On the left Cole continues to move to his left
On the right Alten moves towards St Boes
Once again the artillery fails to inflict any casualties
French cavalry and occupation of St Boes make any advance impossible
Picton is pinned by St Boes in front and the hill behind
Only one infantry brigade and his artillery are in place to meet the French attack
Stewart’s whole corps has broken in rout
Only one infantry brigade remains to cover the retreat, and they are shaken
Although out numbered two to one, Reille continues to hold his position
His cavalry hold his right, and St Boes his left
He has broken the enemy cavalry, making any allied advance very risky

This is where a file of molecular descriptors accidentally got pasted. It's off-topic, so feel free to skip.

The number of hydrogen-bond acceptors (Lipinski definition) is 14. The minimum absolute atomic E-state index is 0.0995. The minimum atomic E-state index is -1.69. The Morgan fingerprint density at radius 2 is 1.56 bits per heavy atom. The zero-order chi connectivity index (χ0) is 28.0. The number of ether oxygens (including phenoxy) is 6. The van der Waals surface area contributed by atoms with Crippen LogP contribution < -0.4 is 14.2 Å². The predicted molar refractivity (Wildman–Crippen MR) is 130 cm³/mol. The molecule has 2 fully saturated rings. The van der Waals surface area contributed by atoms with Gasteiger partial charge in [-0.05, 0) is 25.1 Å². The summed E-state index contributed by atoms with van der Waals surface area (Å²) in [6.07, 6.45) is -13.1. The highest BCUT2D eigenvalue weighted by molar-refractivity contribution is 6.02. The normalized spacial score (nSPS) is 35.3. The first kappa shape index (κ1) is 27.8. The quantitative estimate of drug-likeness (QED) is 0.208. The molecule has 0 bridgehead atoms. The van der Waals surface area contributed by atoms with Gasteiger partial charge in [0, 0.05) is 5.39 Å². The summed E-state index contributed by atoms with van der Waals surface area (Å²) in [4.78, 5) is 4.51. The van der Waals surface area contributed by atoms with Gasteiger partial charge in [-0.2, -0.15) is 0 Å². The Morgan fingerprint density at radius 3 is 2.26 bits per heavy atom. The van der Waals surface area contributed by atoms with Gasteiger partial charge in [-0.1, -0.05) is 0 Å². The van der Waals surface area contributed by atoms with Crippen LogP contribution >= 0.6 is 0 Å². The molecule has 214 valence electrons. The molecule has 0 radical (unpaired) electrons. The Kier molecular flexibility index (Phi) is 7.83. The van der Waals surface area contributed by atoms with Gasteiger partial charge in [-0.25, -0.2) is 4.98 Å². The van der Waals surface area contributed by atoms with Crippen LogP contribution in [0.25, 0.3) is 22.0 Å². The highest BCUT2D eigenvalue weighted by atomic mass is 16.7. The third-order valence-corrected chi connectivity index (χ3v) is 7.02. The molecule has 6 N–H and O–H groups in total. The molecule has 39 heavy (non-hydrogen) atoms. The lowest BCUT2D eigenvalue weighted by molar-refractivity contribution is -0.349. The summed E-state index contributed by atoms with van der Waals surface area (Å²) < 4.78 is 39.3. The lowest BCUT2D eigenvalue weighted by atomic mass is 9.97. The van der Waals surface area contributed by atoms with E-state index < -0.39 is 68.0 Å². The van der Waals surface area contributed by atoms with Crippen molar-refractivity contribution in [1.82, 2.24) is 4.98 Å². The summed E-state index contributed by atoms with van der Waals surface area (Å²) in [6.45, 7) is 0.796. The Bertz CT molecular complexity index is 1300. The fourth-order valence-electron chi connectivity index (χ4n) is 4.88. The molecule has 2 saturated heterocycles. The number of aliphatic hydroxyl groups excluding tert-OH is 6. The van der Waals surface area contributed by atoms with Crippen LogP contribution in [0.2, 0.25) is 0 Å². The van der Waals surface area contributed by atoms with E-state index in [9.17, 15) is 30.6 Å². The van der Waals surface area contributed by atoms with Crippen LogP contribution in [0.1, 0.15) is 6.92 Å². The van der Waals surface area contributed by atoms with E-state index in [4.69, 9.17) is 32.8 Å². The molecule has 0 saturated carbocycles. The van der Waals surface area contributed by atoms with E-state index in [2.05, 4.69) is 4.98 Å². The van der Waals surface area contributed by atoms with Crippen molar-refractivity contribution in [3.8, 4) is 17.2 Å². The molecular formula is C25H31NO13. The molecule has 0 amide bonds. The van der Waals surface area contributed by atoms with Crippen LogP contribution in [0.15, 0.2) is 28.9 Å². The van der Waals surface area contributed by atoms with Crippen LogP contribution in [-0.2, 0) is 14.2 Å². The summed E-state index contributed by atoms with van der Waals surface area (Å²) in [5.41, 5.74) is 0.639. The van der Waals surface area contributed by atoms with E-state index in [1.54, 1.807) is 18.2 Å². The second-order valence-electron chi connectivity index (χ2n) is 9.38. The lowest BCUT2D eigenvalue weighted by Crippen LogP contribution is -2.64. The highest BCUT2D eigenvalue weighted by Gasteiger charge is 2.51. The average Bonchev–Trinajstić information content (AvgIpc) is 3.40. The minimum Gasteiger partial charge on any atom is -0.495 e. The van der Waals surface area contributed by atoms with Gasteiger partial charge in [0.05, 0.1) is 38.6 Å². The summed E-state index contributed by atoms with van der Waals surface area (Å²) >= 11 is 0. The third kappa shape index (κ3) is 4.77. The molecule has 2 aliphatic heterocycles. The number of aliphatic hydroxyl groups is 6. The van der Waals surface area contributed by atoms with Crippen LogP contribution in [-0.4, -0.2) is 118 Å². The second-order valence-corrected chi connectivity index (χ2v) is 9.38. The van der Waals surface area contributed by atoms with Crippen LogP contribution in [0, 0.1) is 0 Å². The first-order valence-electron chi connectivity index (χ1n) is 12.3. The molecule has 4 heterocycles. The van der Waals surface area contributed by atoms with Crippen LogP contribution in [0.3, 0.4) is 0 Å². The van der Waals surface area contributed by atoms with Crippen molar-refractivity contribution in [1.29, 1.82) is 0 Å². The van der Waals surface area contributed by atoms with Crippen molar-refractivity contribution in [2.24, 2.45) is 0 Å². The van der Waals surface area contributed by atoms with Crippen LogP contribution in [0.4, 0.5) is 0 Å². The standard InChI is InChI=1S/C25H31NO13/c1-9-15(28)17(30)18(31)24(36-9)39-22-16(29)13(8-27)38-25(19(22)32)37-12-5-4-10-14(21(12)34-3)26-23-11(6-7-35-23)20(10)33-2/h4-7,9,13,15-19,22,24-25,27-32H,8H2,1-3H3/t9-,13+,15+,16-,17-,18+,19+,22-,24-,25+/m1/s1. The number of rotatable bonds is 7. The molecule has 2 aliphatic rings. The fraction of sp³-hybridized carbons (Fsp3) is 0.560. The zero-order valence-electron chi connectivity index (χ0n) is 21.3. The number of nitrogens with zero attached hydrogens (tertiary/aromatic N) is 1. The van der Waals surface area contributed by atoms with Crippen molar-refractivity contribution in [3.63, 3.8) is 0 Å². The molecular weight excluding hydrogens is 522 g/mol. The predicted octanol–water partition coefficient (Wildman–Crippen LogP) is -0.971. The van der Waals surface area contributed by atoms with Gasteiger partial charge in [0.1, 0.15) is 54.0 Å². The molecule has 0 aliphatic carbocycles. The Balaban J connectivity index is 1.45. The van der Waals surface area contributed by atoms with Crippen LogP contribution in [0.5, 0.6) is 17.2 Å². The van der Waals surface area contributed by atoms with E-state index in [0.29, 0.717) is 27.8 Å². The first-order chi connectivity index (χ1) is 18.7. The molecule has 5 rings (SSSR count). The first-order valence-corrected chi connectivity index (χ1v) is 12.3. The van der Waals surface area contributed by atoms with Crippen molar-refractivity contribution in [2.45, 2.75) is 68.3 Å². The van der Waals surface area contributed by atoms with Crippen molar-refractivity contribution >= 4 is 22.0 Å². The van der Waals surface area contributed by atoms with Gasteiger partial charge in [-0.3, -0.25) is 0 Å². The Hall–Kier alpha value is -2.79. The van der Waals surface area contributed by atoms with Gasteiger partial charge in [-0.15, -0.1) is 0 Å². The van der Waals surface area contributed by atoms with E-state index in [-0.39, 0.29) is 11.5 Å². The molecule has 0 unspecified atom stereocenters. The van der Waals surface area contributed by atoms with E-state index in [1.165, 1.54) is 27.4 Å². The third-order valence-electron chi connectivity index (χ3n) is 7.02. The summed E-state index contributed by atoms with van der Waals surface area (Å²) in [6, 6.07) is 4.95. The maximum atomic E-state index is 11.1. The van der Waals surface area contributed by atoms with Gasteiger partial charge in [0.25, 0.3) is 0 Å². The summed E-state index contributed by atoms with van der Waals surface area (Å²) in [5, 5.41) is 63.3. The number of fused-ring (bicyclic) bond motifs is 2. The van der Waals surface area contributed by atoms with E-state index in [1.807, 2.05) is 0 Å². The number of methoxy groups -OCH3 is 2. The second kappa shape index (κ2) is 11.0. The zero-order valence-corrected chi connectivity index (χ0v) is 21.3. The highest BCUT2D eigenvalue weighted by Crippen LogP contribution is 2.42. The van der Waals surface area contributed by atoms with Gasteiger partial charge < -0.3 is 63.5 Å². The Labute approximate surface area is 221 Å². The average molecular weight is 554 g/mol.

Clausel on the left and d’Erlon on the right advance
Stewart’s corps in front of Clausel have broken and routed
Picton’s corps in front of d’Erlon are unable to deploy
This has been a most unusual complete disaster for Wellington. And all the more unusual because he outnumbered the French four to three.
The result was partly due to consistent poor dice for the allied army.
Credit must go to Davout for deploying his reserve against the weak allied right flank.
Wellington had to take St Boes, and failed to do so. Worse Davout defeated his two leading corps, Cole and Stewart, and they were unable to take sufficient ground for the tow reserve corps, Alten and Picton, to deploy
The complete collapse of his right flank caused Wellington to order an immediate withdrawal.
Casualties were very light:
British casualties 2 infantry, 7 cavalry, 4 gunners
French casualties 2 infantry
Result – a convincing French victory
The rules used can be found at